Christie Vetoes New Jersey Health Exchange Bill

New Jersey Gov. Chris Christie has vetoed a bill that would have created a state health insurance exchange, NJToday.net reports.
by | May 10, 2012

New Jersey Gov. Chris Christie has vetoed a bill that would have created a state health insurance exchange, NJToday.net reports.

Christie cited the pending U.S. Supreme Court decision on the constitutionality of the Affordable Care Act (ACA) and its mandate on the establishment of exchanges in his veto, according to the news service.

“Because it is not known whether the Affordable Care Act will remain, in whole or in part, it would be imprudent for New Jersey to create an exchange at this moment in time before critical threshold issues are decided with finality by the Court,” Christie said.

The exchange legislation, primarily sponsored by Democrats, passed the New Jersey General Assembly in March, shortly before the Supreme Court began its hearings on the law's constitutionality, according to NJToday.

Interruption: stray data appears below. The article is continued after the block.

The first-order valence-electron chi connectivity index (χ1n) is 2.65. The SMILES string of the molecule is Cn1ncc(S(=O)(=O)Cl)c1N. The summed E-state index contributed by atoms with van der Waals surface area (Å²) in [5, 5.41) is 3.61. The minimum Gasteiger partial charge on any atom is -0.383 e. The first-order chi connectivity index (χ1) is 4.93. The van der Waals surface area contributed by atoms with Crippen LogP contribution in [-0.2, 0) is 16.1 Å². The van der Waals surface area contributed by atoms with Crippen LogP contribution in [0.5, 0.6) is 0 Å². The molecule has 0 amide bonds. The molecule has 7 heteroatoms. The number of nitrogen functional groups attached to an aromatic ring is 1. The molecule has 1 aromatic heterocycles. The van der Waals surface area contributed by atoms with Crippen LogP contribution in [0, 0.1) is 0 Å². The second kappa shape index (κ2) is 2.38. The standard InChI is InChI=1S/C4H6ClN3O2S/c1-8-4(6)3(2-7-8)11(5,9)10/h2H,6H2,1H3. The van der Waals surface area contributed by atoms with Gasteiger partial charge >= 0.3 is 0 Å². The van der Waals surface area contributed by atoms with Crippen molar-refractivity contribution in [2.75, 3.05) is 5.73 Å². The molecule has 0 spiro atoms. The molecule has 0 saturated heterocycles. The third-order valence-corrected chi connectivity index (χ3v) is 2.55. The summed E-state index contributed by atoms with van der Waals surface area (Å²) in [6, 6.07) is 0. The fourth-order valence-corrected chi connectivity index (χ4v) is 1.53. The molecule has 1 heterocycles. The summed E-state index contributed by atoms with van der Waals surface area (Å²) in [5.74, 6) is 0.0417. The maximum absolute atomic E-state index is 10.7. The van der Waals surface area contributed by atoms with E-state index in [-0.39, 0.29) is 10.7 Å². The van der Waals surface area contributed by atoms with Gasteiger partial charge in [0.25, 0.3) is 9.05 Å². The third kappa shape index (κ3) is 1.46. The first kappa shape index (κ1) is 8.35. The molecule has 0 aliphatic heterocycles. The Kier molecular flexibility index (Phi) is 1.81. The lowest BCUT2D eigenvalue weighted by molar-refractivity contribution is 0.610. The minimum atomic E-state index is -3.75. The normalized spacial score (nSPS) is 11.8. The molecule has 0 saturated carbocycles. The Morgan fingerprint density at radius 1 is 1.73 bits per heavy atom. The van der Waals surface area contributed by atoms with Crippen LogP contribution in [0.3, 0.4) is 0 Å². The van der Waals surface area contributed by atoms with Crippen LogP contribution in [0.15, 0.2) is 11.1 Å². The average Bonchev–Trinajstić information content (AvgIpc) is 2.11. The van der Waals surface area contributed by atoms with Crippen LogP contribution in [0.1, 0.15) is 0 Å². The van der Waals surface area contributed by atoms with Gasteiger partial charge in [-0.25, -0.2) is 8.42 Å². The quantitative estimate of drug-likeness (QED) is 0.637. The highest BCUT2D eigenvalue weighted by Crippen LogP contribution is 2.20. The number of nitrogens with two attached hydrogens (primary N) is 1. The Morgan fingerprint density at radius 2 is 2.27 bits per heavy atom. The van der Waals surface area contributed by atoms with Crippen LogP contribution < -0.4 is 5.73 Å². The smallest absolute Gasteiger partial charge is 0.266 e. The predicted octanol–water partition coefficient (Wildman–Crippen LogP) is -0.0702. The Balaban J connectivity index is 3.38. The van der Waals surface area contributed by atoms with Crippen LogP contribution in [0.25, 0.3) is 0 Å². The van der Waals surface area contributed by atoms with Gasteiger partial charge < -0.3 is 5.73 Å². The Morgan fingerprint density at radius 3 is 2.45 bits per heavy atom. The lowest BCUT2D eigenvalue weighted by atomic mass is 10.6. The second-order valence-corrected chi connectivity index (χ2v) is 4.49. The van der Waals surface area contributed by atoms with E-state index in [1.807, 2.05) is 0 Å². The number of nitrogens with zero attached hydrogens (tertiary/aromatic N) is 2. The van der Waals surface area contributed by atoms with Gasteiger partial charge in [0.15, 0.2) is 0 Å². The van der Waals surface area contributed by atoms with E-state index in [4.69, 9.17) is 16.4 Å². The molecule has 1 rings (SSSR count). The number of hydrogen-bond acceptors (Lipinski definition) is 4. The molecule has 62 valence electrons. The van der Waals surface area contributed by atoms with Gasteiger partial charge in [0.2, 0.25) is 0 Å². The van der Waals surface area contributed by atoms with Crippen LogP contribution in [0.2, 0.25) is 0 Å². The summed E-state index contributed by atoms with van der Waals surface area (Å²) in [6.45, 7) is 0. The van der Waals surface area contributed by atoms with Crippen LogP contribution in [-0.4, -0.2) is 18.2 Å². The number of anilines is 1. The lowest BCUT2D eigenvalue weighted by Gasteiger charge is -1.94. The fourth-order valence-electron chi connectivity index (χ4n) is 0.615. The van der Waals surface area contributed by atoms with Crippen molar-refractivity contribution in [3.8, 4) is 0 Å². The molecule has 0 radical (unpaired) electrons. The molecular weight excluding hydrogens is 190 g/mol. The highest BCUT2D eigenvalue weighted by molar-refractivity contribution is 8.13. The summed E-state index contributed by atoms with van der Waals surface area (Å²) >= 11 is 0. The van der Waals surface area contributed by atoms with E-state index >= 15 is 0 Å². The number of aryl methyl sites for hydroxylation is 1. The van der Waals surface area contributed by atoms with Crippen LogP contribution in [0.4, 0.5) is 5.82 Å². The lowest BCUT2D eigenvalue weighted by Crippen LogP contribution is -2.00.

Christie also expressed concerns about the bill's expansion of Medicaid (up to 200 percent of the federal poverty level, from 133 percent); its procedure for determining which plans can be sold on the exchange; and the make-up of the exchange's governing board in his veto, the news service reports.

Last spring, New Mexico Gov. Susana Martinez also vetoed exchange legislation, according to the Santa Fe New Mexican. Alabama Gov. Robert Bentley said last week that he would veto a bill working through that state's legislature, according to WSFA.

States must demonstrate to the U.S. Department of Health and Human Services by January 2013 that they can operate an exchange or a federal-run exchange may be established. According to the National Conference of State Legislatures, 18 states currently have exchange legislation pending, and 11 have already enacted such legislation.

New York and Rhode Island have set up exchanges by a governor's executive order. The possibility of special sessions this fall for legislatures to pass exchange bills (assuming the Supreme Court upholds the ACA) has also been raised.

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